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Systematic CpT (ApG) depletion and CpG excess are unique genomic signatures of large DNA viruses infecting invertebrates.

Upadhyay M, Sharma N, Vivekanandan P - PLoS ONE (2014)

Bottom Line: We have identified systematic depletion of CpT(ApG) dinucleotides and over-representation of CpG dinucleotides as the unique genomic signature of large DNA viruses infecting invertebrates.Detailed investigation of this unique genomic signature suggests the existence of invertebrate host-induced pressures specifically targeting CpT(ApG) and CpG dinucleotides.The depletion of CpT dinucleotides among large DNA viruses infecting invertebrates is at least in part, explained by non-canonical DNA methylation by the infected host.

View Article: PubMed Central - PubMed

Affiliation: Kusuma School of Biological Sciences, Indian Institute of Technology Delhi, New Delhi, India.

ABSTRACT
Differences in the relative abundance of dinucleotides, if any may provide important clues on host-driven evolution of viruses. We studied dinucleotide frequencies of large DNA viruses infecting vertebrates (n = 105; viruses infecting mammals = 99; viruses infecting aves = 6; viruses infecting reptiles = 1) and invertebrates (n = 88; viruses infecting insects = 84; viruses infecting crustaceans = 4). We have identified systematic depletion of CpT(ApG) dinucleotides and over-representation of CpG dinucleotides as the unique genomic signature of large DNA viruses infecting invertebrates. Detailed investigation of this unique genomic signature suggests the existence of invertebrate host-induced pressures specifically targeting CpT(ApG) and CpG dinucleotides. The depletion of CpT dinucleotides among large DNA viruses infecting invertebrates is at least in part, explained by non-canonical DNA methylation by the infected host. Our findings highlight the role of invertebrate host-related factors in shaping virus evolution and they also provide the necessary framework for future studies on evolution, epigenetics and molecular biology of viruses infecting this group of hosts.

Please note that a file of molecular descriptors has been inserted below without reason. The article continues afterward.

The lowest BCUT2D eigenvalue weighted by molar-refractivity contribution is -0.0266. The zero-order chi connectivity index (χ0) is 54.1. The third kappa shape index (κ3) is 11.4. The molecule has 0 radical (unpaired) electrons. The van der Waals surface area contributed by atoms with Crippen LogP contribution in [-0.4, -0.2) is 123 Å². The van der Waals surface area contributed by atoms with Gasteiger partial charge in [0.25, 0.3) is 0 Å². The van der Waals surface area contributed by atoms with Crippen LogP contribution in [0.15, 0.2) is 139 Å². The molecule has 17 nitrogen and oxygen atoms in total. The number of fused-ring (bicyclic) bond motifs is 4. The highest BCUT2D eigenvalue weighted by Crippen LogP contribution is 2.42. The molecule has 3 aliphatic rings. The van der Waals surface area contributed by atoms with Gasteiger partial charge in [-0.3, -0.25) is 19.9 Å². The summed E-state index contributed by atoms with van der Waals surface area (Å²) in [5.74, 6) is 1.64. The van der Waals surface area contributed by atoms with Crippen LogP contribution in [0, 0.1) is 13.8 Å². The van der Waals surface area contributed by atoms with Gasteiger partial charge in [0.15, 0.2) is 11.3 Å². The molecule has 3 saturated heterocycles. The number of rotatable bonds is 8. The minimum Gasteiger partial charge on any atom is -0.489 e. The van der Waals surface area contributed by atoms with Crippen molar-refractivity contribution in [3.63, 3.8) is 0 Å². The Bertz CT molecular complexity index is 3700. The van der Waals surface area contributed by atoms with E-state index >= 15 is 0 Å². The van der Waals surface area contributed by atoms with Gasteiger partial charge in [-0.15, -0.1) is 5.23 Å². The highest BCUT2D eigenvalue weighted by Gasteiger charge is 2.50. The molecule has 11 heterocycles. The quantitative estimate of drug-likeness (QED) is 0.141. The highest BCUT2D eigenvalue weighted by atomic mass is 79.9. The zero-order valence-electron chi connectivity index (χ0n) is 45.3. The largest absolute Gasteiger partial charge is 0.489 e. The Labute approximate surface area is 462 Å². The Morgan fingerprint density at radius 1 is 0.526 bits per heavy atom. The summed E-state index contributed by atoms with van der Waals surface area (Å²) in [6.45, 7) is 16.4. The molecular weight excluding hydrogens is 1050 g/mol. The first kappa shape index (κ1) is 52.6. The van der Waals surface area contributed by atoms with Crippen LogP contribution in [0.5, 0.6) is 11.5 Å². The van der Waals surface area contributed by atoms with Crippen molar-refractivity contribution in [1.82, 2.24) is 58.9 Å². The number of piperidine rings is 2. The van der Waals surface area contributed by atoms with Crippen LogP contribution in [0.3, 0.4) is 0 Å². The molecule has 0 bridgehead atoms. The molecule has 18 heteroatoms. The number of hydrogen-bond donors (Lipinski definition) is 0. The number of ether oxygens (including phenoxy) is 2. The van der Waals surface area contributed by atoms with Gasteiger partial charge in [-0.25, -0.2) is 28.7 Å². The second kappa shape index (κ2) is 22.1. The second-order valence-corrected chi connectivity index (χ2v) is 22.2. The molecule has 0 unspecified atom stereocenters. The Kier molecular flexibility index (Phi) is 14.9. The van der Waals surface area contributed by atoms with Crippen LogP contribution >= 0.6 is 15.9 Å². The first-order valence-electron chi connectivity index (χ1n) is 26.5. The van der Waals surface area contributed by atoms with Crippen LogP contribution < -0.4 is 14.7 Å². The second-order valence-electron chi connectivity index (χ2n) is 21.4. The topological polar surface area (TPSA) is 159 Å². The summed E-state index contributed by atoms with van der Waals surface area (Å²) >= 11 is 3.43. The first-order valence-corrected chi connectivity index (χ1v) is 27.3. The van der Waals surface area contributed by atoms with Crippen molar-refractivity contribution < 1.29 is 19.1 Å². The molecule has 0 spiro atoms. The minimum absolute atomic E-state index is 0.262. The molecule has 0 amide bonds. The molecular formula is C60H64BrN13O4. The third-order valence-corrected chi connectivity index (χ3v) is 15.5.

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Related in: MedlinePlus

CpGO/E ratios are not influenced by GC content.Scatter plot demonstrating the lack of correlation between CpGO/E ratios (X-axis) and GC content (Y-axis) among (a) large DNA viruses infecting invertebrate hosts and (b) large DNA viruses infecting vertebrate hosts.
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pone-0111793-g003: CpGO/E ratios are not influenced by GC content.Scatter plot demonstrating the lack of correlation between CpGO/E ratios (X-axis) and GC content (Y-axis) among (a) large DNA viruses infecting invertebrate hosts and (b) large DNA viruses infecting vertebrate hosts.

Mentions: The GC content ranged from 19–58% in large DNA viruses infecting invertebrate hosts and between 26–77% in those infecting vertebrate hosts. A positive correlation between GC content and CpG dinucleotide frequencies has been demonstrated in previous studies [25], [26]. In our study, there was no correlation between CpGO/E ratios and GC content (Figure 3a: r2 = 0.057; P = 0.226 for the large DNA viruses infecting invertebrates; and Figure 3b: r2 = 0.017; P = 0.182 for large DNA viruses infecting vertebrates).